My point is that scholars of Romantic literature often fail to understand that there's a dimension of that literature you can't understand unless you take the authors' obsessions with certain metaphysical ideas seriously, and not smile indulgently at their quaint superstitions. Novalis, for instance, made an intensive study of the works of Jakob Boehme. How can you grasp what's going on in Novalis's works without understanding his mystical view of the world? The same goes for fairy tales. The academic approach often leaves something to be desired. The mystical side of me was left dissatisfied.

The discipline of folklore studies has its uses, but fairy tales are much more than folklore. And as flattering a designation as "literature" is, fairy tales are also much more than that.


Henitsirk said...

I feel that way about art history. You just can't really understand art (or folklore, or literature) without understanding the entire milieu -- how many of the tales the Grimms collected didn't make it into their collection, or were selectively edited to further their nationalistic aims?

I think you can approach fairy tales as literature, as folklore, or as esoteric mystical texts, but each approach necessarily excludes the others and therefore limits the possibility of meaning.

Obviously your graduate seminar on Novalis was held prior to Harry Potter learning about mandrakes in herbology class! And clearly your fellow students hadn't studied Donne's "Get with child a mandrake root..."

Theo Huffman said...

Indeed, that seminar was long before Master Potter was even a twinkle in J. K. Rowling's eye.

Though, to a certain extent, I agree with the proposition that one must keep an open mind about how to view fairy tales, just you wait until I whip out the stuff Steiner and Werner Zurfluh have to say on the subject, and I don't think you'll ever be able to see things the same way again. Bwa-ha-ha!

Actually, because of their methods, the Grimms didn't do much editing. They took pains to render the tales in the same German dialects they heard them in, with all the bizarre details. It was only later that various state and church authorities put pressure on them to put out cleaned up versions. And it was even later that they were all translated into standard High German.

Henitsirk said...

I enjoy reading the Steinerific analyses of fairy tales (e.g., Meyer's The Wisdom of Fairy Tales), but I found Heuscher's A Psychiatric Study of Myths and Fairy Tales a little dry last time I looked at it. I might have something directly from Steiner on the topic down in the basement, but my shelves are bursting up here as it is -- so I'll wait for your next post instead!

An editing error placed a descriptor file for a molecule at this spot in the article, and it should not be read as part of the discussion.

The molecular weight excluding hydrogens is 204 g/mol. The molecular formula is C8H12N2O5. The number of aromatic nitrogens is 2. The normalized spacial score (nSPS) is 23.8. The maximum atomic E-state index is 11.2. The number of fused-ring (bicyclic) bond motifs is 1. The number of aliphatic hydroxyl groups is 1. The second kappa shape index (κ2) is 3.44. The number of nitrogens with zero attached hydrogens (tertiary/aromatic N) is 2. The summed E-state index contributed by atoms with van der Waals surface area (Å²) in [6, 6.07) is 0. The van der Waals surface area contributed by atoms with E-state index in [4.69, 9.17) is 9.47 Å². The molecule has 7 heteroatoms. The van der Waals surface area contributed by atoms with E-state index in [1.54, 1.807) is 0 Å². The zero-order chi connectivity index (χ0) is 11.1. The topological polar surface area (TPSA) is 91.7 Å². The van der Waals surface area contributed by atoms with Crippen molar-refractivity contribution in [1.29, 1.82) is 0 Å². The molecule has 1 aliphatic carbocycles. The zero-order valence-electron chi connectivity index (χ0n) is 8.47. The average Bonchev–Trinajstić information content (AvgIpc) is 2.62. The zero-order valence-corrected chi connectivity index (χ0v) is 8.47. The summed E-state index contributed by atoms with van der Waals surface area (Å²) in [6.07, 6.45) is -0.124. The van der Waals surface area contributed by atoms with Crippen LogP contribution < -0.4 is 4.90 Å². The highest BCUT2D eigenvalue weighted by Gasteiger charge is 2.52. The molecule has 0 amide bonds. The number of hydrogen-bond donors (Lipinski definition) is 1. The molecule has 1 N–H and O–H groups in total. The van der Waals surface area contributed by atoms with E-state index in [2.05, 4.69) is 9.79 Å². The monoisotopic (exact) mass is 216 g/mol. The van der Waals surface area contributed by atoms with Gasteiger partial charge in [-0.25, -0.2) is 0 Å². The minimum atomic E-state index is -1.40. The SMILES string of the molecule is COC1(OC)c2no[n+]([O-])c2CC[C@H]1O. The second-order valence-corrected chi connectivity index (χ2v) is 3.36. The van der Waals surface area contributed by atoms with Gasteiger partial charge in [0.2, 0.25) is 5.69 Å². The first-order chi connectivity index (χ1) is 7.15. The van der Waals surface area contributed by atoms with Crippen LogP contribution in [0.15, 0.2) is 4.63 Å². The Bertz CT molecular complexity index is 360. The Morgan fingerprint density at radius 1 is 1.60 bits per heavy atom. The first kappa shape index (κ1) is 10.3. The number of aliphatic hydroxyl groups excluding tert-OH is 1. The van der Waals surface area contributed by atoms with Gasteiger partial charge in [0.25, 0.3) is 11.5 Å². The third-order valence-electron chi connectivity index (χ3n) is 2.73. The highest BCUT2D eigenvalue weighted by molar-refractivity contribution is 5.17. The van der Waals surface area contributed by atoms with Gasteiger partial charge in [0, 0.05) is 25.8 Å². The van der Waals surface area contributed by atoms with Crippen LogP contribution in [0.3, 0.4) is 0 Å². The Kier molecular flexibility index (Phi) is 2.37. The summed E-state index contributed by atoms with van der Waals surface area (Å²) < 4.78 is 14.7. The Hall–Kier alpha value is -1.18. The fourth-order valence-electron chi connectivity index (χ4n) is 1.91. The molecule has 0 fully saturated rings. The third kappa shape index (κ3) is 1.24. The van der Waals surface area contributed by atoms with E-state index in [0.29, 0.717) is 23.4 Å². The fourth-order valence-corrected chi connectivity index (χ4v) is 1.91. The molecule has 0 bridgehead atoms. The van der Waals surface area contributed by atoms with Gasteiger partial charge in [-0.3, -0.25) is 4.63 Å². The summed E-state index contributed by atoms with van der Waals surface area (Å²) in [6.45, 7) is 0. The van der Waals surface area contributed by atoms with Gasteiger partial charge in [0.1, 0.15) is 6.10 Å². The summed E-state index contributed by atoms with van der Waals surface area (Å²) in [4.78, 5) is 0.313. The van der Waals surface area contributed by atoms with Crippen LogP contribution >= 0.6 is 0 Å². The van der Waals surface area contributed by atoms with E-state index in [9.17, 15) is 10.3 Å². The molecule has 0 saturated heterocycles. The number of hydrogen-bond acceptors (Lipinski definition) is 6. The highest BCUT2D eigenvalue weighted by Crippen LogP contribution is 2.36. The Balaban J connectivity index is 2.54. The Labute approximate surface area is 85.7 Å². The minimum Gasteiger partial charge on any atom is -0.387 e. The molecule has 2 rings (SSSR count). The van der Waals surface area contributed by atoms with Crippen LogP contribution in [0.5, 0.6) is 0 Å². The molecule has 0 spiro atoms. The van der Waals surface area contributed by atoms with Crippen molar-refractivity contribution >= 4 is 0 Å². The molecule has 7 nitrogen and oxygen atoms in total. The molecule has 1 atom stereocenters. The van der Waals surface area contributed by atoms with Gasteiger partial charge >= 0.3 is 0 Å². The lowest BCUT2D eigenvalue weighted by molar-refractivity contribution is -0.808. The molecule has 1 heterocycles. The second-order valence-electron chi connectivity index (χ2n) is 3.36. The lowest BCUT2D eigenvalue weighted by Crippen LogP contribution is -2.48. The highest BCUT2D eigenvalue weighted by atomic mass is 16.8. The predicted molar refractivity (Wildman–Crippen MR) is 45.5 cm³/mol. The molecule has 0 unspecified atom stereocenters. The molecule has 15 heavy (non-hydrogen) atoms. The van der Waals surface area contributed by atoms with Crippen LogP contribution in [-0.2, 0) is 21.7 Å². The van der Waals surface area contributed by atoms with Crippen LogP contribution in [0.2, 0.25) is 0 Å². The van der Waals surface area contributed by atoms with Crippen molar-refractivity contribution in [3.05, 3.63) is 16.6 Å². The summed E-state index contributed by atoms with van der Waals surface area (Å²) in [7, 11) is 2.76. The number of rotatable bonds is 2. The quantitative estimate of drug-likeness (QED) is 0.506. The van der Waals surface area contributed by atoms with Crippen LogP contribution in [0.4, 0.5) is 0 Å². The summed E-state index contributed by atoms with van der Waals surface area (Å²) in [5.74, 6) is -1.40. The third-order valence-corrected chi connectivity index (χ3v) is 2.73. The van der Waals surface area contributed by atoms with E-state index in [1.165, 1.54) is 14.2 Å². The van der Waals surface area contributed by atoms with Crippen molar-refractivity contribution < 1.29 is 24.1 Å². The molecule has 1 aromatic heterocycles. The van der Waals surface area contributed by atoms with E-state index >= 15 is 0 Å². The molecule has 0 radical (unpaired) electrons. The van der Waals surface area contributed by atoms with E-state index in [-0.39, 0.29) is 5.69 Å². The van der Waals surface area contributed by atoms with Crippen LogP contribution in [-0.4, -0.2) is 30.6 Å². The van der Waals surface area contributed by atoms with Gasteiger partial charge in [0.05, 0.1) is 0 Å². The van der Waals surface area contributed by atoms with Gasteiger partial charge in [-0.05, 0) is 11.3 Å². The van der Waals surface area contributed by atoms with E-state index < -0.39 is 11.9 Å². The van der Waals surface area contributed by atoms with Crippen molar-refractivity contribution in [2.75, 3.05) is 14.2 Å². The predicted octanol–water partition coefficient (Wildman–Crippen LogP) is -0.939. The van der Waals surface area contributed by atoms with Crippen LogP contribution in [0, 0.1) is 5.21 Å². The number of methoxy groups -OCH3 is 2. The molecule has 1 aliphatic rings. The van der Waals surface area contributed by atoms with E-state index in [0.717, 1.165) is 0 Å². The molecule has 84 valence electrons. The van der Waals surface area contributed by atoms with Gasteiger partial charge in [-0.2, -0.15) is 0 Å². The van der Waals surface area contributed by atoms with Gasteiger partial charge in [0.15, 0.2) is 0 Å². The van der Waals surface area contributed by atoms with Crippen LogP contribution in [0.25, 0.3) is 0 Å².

Speaking of bizarre German dialects, my dear departed German grandmother had some very odd words for things. (I have no idea how they were spelled, perhaps they were spoken only. I'll be phonetic.) When we sneezed, she would say "Ahbcheeka!" and if I pestered her about what she was cooking for dinner she would say "Callteh-nonchen-knuckle-dardeez!" Probably complete gobbledygook from her odd mind or too much schapps, but I'll never know unless someone else recognizes these words.

vero said...

"Abcheeka" :D
Isn"t this like when we say "hapcika" in Hungarian, Theo?
Like acknowledging the sneeze or even sympathizing?

vero said...

I mean sympathizing with the sneezer...

Theo Huffman said...

Talk about off topic!

Anywho: Hattsi! is the German manner of imitating a sneeze, and is indeed an anternative to Gesundheit! Hungarian adopted this from German. My grandmother extending it out to Hattsi mein Schatzy.

As for the other thing your Oma (Omi?) said, the only word I can make out is kalte for cold. She must have been a scream. I'll bet she made killer pastries and cakes.

Henitsirk said...

Wow, that Hungarian word is very like! She was from Rogowo originally, so depending on what year you're looking at, she might have been considered Polish...not sure if they have a word like this too.

My Oma was an interesting person indeed. She and her sister were the only survivors of the Holocaust in her family. Her sister became a fairly bitter, lonely person while Gramma was full of humor and life. Of course, Gramma escaped to Shanghai, while her sister was in 6 different camps including Auschwitz.

But in any case, Gramma did enjoy a good dose of naughtiness and an even better dose of schnapps after dinner. I don't recall many pastries, sadly, but she made killer chicken soup and stuffed cabbage!

OK, back on topic now.

vero said...

"Hattsi mein Schatzy" That's sweet

"Of course, Gramma escaped to Shanghai, while her sister was in 6 different camps including Auschwitz.
Oh, dear! :(